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README.rst

``django-tracking`` is a simple attempt at keeping track of visitors
to django-powered Web sites.  It also offers basic blacklisting
capabilities.

Authored by `Josh VanderLinden <http://www.codekoala.com//>`_, and some great
`contributors <https://github.com/codekoala/django-tracking/contributors>`_.

.. image:: https://img.shields.io/pypi/v/django-tracking.svg
    :target: https://pypi.python.org/pypi/django-tracking/

.. image:: https://img.shields.io/pypi/dm/django-tracking.svg
    :target: https://pypi.python.org/pypi/django-tracking/

.. image:: https://img.shields.io/github/license/bashu/django-tracking.svg
    :target: https://pypi.python.org/pypi/django-tracking/

.. image:: https://landscape.io/github/bashu/django-tracking/develop/landscape.svg?style=flat
    :target: https://landscape.io/github/bashu/django-tracking/develop

Features
--------

* Tracks the following information about your visitors:

  * Session key
  * IP address
  * User agent
  * Whether or not they are a registered user and logged in
  * Where they came from (HTTP-REFERER)
  * What page on your site they last visited
  * How many pages on your site they have visited

* Allows user-agent filtering for visitor tracking
* Automatic clean-up of old visitor records
* Can ban certain IP addresses, rendering the site useless to visitors from
  those IP's (great for stopping spam)
* The ability to have a live feed of active users on your website
* Template tags to:

  * display how many active users there are on your site
  * determine how many active users are on the same page within your site

* Optional "Active Visitors Map" to see where visitors are in the world

Requirements
============

As far as I am aware, the only requirement for django-tracking to work is a
modern version of Django.  I developed the project on Django 1.0 alpha 2 and
beta 1.  It is designed to work with the newforms-admin functionality.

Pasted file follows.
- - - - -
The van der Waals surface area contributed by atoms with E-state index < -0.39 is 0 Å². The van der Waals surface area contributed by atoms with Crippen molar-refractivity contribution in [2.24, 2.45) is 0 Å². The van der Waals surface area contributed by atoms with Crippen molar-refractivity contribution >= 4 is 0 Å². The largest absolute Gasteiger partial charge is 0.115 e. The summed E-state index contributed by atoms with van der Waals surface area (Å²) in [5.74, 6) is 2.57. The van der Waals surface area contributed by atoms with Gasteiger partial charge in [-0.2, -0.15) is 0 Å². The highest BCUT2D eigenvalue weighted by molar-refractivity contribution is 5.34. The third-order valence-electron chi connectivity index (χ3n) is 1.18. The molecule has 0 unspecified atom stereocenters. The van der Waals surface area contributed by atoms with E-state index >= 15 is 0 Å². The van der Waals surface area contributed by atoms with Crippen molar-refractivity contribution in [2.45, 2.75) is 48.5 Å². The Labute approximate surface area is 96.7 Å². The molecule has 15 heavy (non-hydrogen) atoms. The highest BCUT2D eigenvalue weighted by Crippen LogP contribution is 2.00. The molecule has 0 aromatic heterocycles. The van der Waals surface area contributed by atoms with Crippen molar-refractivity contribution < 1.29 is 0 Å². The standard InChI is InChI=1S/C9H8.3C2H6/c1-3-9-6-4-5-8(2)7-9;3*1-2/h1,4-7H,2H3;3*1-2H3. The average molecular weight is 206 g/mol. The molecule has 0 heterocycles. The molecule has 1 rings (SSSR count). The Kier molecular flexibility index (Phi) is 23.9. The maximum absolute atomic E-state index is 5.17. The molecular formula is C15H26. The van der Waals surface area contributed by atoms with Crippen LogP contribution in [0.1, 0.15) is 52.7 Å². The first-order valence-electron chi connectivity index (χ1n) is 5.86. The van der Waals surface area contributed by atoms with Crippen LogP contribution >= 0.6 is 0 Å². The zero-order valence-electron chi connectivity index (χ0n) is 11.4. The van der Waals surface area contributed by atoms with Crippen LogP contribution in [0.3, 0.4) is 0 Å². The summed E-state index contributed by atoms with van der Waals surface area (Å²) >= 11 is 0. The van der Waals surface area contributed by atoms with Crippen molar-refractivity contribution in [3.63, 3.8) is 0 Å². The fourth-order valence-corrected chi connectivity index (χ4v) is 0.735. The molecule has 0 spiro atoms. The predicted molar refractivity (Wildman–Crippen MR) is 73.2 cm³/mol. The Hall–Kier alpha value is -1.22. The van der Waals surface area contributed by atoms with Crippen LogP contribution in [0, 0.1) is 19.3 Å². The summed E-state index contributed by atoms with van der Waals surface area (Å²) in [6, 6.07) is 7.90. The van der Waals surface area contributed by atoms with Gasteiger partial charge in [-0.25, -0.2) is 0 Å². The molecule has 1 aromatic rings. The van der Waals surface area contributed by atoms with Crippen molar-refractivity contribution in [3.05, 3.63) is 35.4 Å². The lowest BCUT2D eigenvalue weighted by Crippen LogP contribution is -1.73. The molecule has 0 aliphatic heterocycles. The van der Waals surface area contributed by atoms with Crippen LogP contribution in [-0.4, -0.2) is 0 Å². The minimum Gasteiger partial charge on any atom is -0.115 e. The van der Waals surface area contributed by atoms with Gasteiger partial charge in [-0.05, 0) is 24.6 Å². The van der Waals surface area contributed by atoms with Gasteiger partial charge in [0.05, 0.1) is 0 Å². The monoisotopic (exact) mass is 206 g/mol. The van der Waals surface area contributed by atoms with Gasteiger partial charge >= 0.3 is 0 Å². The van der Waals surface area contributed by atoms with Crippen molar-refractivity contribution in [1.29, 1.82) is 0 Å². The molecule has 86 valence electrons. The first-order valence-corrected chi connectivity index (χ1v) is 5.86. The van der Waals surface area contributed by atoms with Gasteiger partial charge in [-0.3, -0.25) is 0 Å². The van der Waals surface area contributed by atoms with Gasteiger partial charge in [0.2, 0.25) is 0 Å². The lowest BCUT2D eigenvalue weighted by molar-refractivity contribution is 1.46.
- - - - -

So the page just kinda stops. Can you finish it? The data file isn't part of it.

If you wish to use a Google Map to display where your visitors are probably at,
you must have a `Google Maps API key
<http://code.google.com/intl/ro/apis/maps/signup.html>`_, which is free.  You
are required to have the `GeoIP C API library
<http://geolite.maxmind.com/download/geoip/api/c/GeoIP.tar.gz>`_ installed.
You might want to grab the `GeoLite City binary
<http://www.maxmind.com/app/geolitecity>`_ unless you are a paying MaxMind
customer.  This is the data file that ``django-tracking`` uses to translate an
IP into a location on the planet.  Configuring this feature is discussed later.

Installation
============

Download ``django-tracking`` using *one* of the following methods:

pip
---

You can download the package from the `CheeseShop
<http://pypi.python.org/pypi/django-tracking/>`_ or use::

    pip install django-tracking

to download and install ``django-tracking``.

easy_install
------------

You can download the package from the `CheeseShop <http://pypi.python.org/pypi/django-tracking/>`_ or use::

    easy_install django-tracking

to download and install ``django-tracking``.

Checkout from BitBucket/GitHub/Google Code
------------------------------------------

Use one of the following commands::

    hg clone http://bitbucket.org/codekoala/django-tracking
    git clone http://github.com/codekoala/django-tracking.git
    hg clone http://django-tracking.googlecode.com/hg/ django-tracking

Package Download
================

Download the latest ``.tar.gz`` file from the downloads section and extract it
somewhere you'll remember.

Configuration
=============

First of all, you must add this project to your list of ``INSTALLED_APPS`` in
``settings.py``::

    INSTALLED_APPS = (
        'django.contrib.admin',
        'django.contrib.auth',
        'django.contrib.contenttypes',
        'django.contrib.sessions',
        'django.contrib.sites',
        ...
        'tracking',
        ...
    )

Run ``manage.py syncdb``.  This creates a few tables in your database that are
necessary for operation.

Depending on how you wish to use this application, you have a few options:

Visitor Tracking
----------------

Add ``tracking.middleware.VisitorTrackingMiddleware`` to your
``MIDDLEWARE_CLASSES`` in ``settings.py``.  It must be underneath the
``AuthenticationMiddleware``, so that ``request.user`` exists.

Automatic Visitor Clean-Up
++++++++++++++++++++++++++

If you want to have Django automatically clean past visitor information out
your database, put ``tracking.middleware.VisitorCleanUpMiddleware`` in your